Beyond Platonism: Byron’s Don Juan and the Critique of Political Economy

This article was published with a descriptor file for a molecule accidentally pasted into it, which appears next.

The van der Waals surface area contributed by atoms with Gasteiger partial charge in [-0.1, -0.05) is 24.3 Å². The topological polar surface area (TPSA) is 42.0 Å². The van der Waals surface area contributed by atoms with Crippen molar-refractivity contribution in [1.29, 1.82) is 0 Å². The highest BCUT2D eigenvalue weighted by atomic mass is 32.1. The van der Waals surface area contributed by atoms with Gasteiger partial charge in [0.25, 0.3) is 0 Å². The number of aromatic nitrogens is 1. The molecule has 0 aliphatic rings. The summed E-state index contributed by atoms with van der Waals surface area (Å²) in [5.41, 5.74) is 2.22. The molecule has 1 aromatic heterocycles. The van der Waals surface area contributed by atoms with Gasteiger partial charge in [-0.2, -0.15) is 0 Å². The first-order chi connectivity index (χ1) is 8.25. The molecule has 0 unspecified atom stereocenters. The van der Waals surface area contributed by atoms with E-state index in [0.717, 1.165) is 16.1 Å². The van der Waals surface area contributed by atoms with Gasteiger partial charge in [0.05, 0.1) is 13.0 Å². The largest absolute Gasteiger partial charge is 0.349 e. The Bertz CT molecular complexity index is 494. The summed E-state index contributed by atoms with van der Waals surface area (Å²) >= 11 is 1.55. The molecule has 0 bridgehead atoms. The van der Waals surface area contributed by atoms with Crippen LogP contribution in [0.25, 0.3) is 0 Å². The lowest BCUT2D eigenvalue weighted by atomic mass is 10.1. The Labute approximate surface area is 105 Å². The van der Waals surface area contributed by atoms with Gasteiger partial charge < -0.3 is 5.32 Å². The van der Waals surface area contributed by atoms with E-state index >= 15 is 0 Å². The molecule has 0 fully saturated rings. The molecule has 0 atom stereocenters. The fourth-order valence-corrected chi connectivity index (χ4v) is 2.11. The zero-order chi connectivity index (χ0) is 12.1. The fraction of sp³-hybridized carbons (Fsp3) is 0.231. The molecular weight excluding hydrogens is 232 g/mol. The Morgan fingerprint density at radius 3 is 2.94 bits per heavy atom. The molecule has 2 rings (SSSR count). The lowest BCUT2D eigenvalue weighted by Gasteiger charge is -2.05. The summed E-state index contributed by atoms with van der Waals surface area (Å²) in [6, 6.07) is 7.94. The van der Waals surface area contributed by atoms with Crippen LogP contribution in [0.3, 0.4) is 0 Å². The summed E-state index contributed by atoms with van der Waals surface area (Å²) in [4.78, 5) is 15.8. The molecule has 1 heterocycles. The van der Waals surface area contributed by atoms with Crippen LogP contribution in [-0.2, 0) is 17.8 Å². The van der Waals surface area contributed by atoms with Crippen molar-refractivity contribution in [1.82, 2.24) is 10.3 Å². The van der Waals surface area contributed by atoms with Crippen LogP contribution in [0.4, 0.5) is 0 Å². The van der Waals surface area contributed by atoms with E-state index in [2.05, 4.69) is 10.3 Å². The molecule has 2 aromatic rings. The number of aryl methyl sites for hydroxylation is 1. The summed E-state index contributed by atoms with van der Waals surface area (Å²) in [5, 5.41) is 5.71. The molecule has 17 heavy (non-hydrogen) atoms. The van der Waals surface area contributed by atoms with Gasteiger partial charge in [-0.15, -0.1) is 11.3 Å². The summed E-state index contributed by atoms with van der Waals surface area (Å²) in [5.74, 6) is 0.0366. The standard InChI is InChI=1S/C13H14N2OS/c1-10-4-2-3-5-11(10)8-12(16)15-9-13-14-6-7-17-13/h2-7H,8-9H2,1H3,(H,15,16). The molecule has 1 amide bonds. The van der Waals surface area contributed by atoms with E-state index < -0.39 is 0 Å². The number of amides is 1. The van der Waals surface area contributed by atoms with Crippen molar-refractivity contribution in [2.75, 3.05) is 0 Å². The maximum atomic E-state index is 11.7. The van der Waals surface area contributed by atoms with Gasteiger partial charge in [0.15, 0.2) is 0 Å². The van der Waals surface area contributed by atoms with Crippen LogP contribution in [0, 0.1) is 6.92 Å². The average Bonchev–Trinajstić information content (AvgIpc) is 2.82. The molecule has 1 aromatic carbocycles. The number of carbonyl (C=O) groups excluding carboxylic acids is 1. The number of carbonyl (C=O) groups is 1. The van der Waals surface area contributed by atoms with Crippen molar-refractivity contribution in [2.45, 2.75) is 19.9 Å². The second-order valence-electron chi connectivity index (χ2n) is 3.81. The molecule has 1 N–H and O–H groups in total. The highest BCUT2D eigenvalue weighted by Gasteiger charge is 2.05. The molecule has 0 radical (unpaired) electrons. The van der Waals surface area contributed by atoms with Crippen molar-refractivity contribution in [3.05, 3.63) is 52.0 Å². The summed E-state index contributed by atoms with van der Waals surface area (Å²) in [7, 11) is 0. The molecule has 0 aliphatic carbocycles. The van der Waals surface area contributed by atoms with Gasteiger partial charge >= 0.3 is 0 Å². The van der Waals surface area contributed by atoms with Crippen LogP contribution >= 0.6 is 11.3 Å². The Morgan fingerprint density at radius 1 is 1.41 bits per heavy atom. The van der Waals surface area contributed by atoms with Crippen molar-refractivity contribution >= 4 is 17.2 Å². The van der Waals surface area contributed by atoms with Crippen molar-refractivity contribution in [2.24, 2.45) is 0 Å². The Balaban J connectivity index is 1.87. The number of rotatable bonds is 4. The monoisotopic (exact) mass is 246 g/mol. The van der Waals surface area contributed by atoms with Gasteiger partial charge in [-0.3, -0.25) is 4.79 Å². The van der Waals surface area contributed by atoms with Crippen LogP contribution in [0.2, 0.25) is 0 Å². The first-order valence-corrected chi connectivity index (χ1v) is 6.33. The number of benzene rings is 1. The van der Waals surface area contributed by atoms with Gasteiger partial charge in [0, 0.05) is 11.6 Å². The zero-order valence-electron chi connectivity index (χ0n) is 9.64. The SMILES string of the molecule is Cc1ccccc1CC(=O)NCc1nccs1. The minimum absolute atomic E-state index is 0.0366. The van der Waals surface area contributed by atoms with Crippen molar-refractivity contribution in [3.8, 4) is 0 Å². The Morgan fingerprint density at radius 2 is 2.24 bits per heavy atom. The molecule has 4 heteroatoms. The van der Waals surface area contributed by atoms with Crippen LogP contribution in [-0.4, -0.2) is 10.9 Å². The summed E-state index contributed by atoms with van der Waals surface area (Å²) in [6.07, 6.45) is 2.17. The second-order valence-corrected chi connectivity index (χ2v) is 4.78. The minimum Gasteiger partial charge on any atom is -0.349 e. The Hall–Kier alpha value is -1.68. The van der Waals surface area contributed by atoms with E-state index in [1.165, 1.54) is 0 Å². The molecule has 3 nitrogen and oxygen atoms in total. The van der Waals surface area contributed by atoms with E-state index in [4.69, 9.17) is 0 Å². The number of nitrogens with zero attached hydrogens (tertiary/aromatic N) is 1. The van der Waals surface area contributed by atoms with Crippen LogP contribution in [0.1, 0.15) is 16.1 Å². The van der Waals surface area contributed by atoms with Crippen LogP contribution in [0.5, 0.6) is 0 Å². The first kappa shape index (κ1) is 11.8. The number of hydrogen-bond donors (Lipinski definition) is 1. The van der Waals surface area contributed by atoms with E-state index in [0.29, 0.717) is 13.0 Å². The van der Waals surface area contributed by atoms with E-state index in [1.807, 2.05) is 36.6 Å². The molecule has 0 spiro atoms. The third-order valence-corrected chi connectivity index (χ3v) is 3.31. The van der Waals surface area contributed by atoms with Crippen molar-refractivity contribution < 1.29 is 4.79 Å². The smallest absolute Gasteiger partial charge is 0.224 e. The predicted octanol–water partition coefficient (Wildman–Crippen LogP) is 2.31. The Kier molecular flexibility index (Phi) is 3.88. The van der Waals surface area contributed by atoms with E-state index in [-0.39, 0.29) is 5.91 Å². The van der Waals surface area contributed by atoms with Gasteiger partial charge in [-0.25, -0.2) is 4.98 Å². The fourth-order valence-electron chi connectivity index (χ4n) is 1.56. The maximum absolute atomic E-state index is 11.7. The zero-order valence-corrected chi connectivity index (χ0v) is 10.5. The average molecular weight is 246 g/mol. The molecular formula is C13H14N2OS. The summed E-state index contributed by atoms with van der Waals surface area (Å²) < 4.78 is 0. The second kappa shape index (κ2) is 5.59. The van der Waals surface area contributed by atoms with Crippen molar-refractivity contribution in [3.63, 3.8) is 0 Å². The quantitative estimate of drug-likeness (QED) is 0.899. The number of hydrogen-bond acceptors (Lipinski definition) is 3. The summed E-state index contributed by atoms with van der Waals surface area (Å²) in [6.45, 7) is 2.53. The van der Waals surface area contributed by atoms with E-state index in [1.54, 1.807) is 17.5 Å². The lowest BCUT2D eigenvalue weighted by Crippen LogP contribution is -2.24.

Byron's Don Juan is a poem obsessed with consumption, with the experience of pleasure and satiation, and with the connections between our most powerful and sublime feelings and the market. In Byron's version of the adventures of the legendary seducer, Don Juan is both a consumer of women and is consumed by them, even literally bought by them on the market. By bringing together the legend of Don Juan with Byron's fascination with markets, commodities, and luxury consumption, the poem offers an extended meditation on the problem of enjoyment experienced in both love and consumption. For Byron, contemporary culture, with its more permissive attitude towards luxury, allows for an experience of jouissance that undermines metaphysical systems. For Byron, however, the modern experience of consumption can actually undermine the system of commodity exchange and the theories of political economy that support it.